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Understand and optimize Linux I/O

Techniques to monitor and optimize Linux I/O in terms of performance and reliability.

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Understand and optimize Linux I/O

  1. 1. Andrea Righi - andrea@betterlinux.com Conoscere e ottimizzare l'I/O su Linux
  2. 2. Andrea Righi - andrea@betterlinux.com Agenda ● Overview ● I/O Monitoring ● I/O Tuning ● Reliability ● Q/A
  3. 3. Andrea Righi - andrea@betterlinux.com Overview
  4. 4. Andrea Righi - andrea@betterlinux.com File I/O in Linux
  5. 5. Andrea Righi - andrea@betterlinux.com READ vs WRITE ● READ ● synchronous: CPU needs to wait the completion of the READ to continue ● cached pages are easy to reclaim ● WRITE ● asynchronous: CPU doesn't need to wait the completion of the WRITE to continue ● cached pages are hard to reclaim (require I/O)
  6. 6. Andrea Righi - andrea@betterlinux.com SYNC vs ASYNC ● SYNC I/O READ: kernel queues a read operation for the data and returns only after the entire block of data is read back, process is in waiting for I/O state (D) ● SYNC I/O WRITE: kernel queues a write operation for the data and returns only after the entire block of data is written, process is in waiting for I/O ● ASYNC I/O READ: process repeatedly call read() with the size of the data remaning, until the entire block is read (use select()/poll() to determine when some data is available) ● ASYNC I/O WRITE: kernel updates the corresponding pages in page- cache and marks them dirty; then the control quickly returns to the process which can continue to run; the data is flushed later from a different context in more optimal ways (i.e., sequential vs seeky blocks)
  7. 7. Andrea Righi - andrea@betterlinux.com Block I/O subsystem (simplified view) ● Processes submit I/O requests to request queues ● The block I/O layer saves the context of the process that submits the request ● Requests can be merged and reordered by the I/O scheduler ● Minimize disk seeks, optimize performance, provide fairness among processes
  8. 8. Andrea Righi - andrea@betterlinux.com Plug / unplug ● When I/O is queued to a device that device enters a plugged state ● I/O isn't immediately dispatched to the low-level device driver ● When a process is going to wait on the I/O to finish, the device is unplugged ● Allow merging of sequenial requests (writing and reading bigger chunks of data allows to save re-writes of the same hardware blocks and improves I/O throughput)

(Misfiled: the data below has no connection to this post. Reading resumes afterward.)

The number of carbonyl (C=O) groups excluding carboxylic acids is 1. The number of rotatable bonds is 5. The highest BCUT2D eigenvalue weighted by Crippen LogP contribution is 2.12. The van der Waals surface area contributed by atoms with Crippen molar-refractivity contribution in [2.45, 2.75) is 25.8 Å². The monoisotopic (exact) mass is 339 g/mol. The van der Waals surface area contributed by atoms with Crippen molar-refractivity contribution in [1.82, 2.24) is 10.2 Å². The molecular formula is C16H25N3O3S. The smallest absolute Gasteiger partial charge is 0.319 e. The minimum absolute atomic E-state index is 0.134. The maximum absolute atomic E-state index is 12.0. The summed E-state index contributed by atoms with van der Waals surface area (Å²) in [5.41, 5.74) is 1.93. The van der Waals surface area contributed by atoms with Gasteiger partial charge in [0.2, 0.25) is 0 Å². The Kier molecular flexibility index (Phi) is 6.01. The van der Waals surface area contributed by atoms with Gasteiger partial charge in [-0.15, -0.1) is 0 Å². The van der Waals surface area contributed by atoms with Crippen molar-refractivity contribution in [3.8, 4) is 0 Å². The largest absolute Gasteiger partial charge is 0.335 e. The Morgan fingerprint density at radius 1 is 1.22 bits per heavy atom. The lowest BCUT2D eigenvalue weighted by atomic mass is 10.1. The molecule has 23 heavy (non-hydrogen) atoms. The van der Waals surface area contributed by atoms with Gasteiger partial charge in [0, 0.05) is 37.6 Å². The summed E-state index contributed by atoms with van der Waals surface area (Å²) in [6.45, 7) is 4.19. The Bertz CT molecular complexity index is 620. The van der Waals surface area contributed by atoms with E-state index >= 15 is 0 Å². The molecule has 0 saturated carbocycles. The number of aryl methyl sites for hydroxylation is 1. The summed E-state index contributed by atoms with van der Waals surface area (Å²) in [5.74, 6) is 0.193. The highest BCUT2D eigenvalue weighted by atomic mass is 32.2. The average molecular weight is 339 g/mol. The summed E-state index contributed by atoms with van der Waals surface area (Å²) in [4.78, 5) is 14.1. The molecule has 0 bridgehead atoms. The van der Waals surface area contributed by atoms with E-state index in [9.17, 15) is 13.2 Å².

9. 9. Andrea Righi - andrea@betterlinux.com Flash memory ● Limited amount of erase cycles ● Flash memory blocks have to be explicitly erased before they can be written to ● Writes decrease flash memory lifetime ● Wear leveling: logical mapping to distribute writes evenly among the available physical blocks
  10. 10. Andrea Righi - andrea@betterlinux.com I/O Monitoring
  11. 11. Andrea Righi - andrea@betterlinux.com iostat ● Informations about request queues associated with specific block devices ● Number of blocks read/written, average I/O wait time, disk utilization %, ... ● It does not provide detailed informations per-I/O based (pid? uid? ...)
  12. 12. Andrea Righi - andrea@betterlinux.com iotop ● top-like I/O monitoring tool ● Disk read, write, I/O wait time percentage ● Still does not provide enough informations on a per-I/O basis: ● per block device statistics are missing ● no statistics about the nature of each request
  13. 13. Andrea Righi - andrea@betterlinux.com blktrace ● Low-overhead monitoring tool ● detailed per user / cgroup / thread and block device statistics ● allow to trace events for specific operations performed on each I/O entering the block I/O layer
  14. 14. Andrea Righi - andrea@betterlinux.com blktrace events ● Request queue entry allocated ● Sleep during request queue allocation ● Request queue insertion ● Front/back merge ● Re-queue of a request ● Request issued to underlying block device ● Request queue plug/unplug ● I/O remap (DM / MD) ● I/O split/bounce operation ● Request completed ● ...
  15. 15. Andrea Righi - andrea@betterlinux.com blktrace operations ● RWBS ● 'R' - read ● 'W' - write ● 'D' - discard ● 'B' - barrier ● 'A' - ahead ● 'S' - synchronous ● 'M' - meta-data ● 'N' - No data static void fill_rwbs(char *rwbs, struct blk_io_trace *t) { int i = 0; if (t->action & BLK_TC_DISCARD) rwbs[i++] = 'D'; else if (t->action & BLK_TC_WRITE) rwbs[i++] = 'W'; else if (t->bytes) rwbs[i++] = 'R'; else rwbs[i++] = 'N'; if (t->action & BLK_TC_AHEAD) rwbs[i++] = 'A'; if (t->action & BLK_TC_BARRIER) rwbs[i++] = 'B'; if (t->action & BLK_TC_SYNC) rwbs[i++] = 'S'; if (t->action & BLK_TC_META) rwbs[i++] = 'M'; rwbs[i] = '0'; }
  16. 16. Andrea Righi - andrea@betterlinux.com blktrace actions ● Actions ● C -- complete ● D -- issued ● I – inserted ● Q -- queued ● B -- bounced ● M – back merge ● F -- front merge ● G -- get request ● S -- sleep ● P -- plug ● U -- unplug ● T -- unplug due to timer ● X -- split ● A -- remap ● m -- message